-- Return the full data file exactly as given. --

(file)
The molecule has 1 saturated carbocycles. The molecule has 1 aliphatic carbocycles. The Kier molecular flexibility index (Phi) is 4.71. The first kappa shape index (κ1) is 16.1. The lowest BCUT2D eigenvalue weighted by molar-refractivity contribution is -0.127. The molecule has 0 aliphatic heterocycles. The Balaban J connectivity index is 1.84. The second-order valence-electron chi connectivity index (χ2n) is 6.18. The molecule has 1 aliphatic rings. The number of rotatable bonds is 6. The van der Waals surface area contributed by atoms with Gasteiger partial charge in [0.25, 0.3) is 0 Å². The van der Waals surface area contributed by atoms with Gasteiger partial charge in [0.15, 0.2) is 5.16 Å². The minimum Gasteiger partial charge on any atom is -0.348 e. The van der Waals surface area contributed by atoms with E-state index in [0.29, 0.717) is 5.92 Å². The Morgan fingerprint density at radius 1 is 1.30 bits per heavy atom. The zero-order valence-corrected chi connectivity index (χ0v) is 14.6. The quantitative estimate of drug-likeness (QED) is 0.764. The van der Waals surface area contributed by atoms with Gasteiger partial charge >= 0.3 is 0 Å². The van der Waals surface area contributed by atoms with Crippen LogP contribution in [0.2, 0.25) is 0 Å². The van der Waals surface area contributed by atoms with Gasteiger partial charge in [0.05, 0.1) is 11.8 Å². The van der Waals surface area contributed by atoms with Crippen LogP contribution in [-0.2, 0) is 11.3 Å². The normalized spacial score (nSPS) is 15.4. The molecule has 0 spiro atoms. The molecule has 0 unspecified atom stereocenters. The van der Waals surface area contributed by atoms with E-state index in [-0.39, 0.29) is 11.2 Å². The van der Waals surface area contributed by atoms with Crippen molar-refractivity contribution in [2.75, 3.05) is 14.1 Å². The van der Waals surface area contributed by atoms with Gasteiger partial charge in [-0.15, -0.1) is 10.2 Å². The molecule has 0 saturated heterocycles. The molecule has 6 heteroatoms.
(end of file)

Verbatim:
The molecule has 1 saturated carbocycles. The molecule has 1 aliphatic carbocycles. The Kier molecular flexibility index (Phi) is 4.71. The first kappa shape index (κ1) is 16.1. The lowest BCUT2D eigenvalue weighted by molar-refractivity contribution is -0.127. The molecule has 0 aliphatic heterocycles. The Balaban J connectivity index is 1.84. The second-order valence-electron chi connectivity index (χ2n) is 6.18. The molecule has 1 aliphatic rings. The number of rotatable bonds is 6. The van der Waals surface area contributed by atoms with Gasteiger partial charge in [0.25, 0.3) is 0 Å². The van der Waals surface area contributed by atoms with Gasteiger partial charge in [0.15, 0.2) is 5.16 Å². The minimum Gasteiger partial charge on any atom is -0.348 e. The van der Waals surface area contributed by atoms with E-state index in [0.29, 0.717) is 5.92 Å². The Morgan fingerprint density at radius 1 is 1.30 bits per heavy atom. The zero-order valence-corrected chi connectivity index (χ0v) is 14.6. The quantitative estimate of drug-likeness (QED) is 0.764. The van der Waals surface area contributed by atoms with Gasteiger partial charge >= 0.3 is 0 Å². The van der Waals surface area contributed by atoms with Crippen LogP contribution in [0.2, 0.25) is 0 Å². The van der Waals surface area contributed by atoms with Gasteiger partial charge in [0.05, 0.1) is 11.8 Å². The van der Waals surface area contributed by atoms with Crippen LogP contribution in [-0.2, 0) is 11.3 Å². The normalized spacial score (nSPS) is 15.4. The molecule has 0 spiro atoms. The molecule has 0 unspecified atom stereocenters. The van der Waals surface area contributed by atoms with E-state index in [-0.39, 0.29) is 11.2 Å². The van der Waals surface area contributed by atoms with Crippen molar-refractivity contribution in [2.75, 3.05) is 14.1 Å². The van der Waals surface area contributed by atoms with Gasteiger partial charge in [-0.15, -0.1) is 10.2 Å². The molecule has 0 saturated heterocycles. The molecule has 6 heteroatoms.